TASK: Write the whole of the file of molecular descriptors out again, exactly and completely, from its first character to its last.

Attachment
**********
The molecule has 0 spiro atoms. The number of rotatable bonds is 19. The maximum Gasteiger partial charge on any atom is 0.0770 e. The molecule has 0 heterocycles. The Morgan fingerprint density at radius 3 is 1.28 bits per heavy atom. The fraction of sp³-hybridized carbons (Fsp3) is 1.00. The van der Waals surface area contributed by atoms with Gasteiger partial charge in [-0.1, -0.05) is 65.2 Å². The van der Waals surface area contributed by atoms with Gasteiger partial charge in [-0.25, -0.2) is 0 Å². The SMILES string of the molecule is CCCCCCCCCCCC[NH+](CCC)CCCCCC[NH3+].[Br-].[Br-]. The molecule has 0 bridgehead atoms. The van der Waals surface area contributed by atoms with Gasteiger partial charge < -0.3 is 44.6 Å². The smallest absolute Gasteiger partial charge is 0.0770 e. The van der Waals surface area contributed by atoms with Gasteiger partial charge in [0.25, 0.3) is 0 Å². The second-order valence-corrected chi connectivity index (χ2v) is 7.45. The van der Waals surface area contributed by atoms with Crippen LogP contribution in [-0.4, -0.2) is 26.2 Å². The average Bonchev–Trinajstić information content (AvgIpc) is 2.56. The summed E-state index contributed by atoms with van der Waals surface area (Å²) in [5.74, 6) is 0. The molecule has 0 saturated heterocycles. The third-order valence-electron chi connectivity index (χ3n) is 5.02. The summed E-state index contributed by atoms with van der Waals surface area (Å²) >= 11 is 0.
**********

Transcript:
The molecule has 0 spiro atoms. The number of rotatable bonds is 19. The maximum Gasteiger partial charge on any atom is 0.0770 e. The molecule has 0 heterocycles. The Morgan fingerprint density at radius 3 is 1.28 bits per heavy atom. The fraction of sp³-hybridized carbons (Fsp3) is 1.00. The van der Waals surface area contributed by atoms with Gasteiger partial charge in [-0.1, -0.05) is 65.2 Å². The van der Waals surface area contributed by atoms with Gasteiger partial charge in [-0.25, -0.2) is 0 Å². The SMILES string of the molecule is CCCCCCCCCCCC[NH+](CCC)CCCCCC[NH3+].[Br-].[Br-]. The molecule has 0 bridgehead atoms. The van der Waals surface area contributed by atoms with Gasteiger partial charge < -0.3 is 44.6 Å². The smallest absolute Gasteiger partial charge is 0.0770 e. The van der Waals surface area contributed by atoms with Gasteiger partial charge in [0.25, 0.3) is 0 Å². The second-order valence-corrected chi connectivity index (χ2v) is 7.45. The van der Waals surface area contributed by atoms with Crippen LogP contribution in [-0.4, -0.2) is 26.2 Å². The average Bonchev–Trinajstić information content (AvgIpc) is 2.56. The summed E-state index contributed by atoms with van der Waals surface area (Å²) in [5.74, 6) is 0. The molecule has 0 saturated heterocycles. The third-order valence-electron chi connectivity index (χ3n) is 5.02. The summed E-state index contributed by atoms with van der Waals surface area (Å²) >= 11 is 0.